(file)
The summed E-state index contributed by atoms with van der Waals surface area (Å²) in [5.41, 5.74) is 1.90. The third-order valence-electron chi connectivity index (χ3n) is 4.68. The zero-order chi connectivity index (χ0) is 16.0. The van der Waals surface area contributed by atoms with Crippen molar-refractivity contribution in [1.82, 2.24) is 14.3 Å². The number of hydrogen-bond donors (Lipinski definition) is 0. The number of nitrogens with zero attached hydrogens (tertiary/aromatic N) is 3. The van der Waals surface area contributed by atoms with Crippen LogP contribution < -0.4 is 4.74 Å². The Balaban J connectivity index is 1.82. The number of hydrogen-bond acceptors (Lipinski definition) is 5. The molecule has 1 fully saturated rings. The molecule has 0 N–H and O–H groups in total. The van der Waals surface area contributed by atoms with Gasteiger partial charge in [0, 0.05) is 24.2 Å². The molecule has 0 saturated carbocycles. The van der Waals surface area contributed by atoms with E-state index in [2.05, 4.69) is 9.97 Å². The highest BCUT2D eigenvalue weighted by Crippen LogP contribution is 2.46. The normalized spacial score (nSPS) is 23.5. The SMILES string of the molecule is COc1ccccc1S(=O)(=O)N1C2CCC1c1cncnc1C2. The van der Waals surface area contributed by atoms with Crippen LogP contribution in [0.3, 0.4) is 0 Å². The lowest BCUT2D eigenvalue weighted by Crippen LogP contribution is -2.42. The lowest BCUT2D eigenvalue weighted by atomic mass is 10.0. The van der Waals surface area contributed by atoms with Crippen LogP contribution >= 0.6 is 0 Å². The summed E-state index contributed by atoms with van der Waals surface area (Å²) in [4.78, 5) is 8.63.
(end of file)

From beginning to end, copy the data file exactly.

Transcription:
The summed E-state index contributed by atoms with van der Waals surface area (Å²) in [5.41, 5.74) is 1.90. The third-order valence-electron chi connectivity index (χ3n) is 4.68. The zero-order chi connectivity index (χ0) is 16.0. The van der Waals surface area contributed by atoms with Crippen molar-refractivity contribution in [1.82, 2.24) is 14.3 Å². The number of hydrogen-bond donors (Lipinski definition) is 0. The number of nitrogens with zero attached hydrogens (tertiary/aromatic N) is 3. The van der Waals surface area contributed by atoms with Crippen LogP contribution < -0.4 is 4.74 Å². The Balaban J connectivity index is 1.82. The number of hydrogen-bond acceptors (Lipinski definition) is 5. The molecule has 1 fully saturated rings. The molecule has 0 N–H and O–H groups in total. The van der Waals surface area contributed by atoms with Gasteiger partial charge in [0, 0.05) is 24.2 Å². The molecule has 0 saturated carbocycles. The van der Waals surface area contributed by atoms with E-state index in [2.05, 4.69) is 9.97 Å². The highest BCUT2D eigenvalue weighted by Crippen LogP contribution is 2.46. The normalized spacial score (nSPS) is 23.5. The SMILES string of the molecule is COc1ccccc1S(=O)(=O)N1C2CCC1c1cncnc1C2. The van der Waals surface area contributed by atoms with Crippen LogP contribution in [0.3, 0.4) is 0 Å². The lowest BCUT2D eigenvalue weighted by Crippen LogP contribution is -2.42. The lowest BCUT2D eigenvalue weighted by atomic mass is 10.0. The van der Waals surface area contributed by atoms with Crippen LogP contribution >= 0.6 is 0 Å². The summed E-state index contributed by atoms with van der Waals surface area (Å²) in [4.78, 5) is 8.63.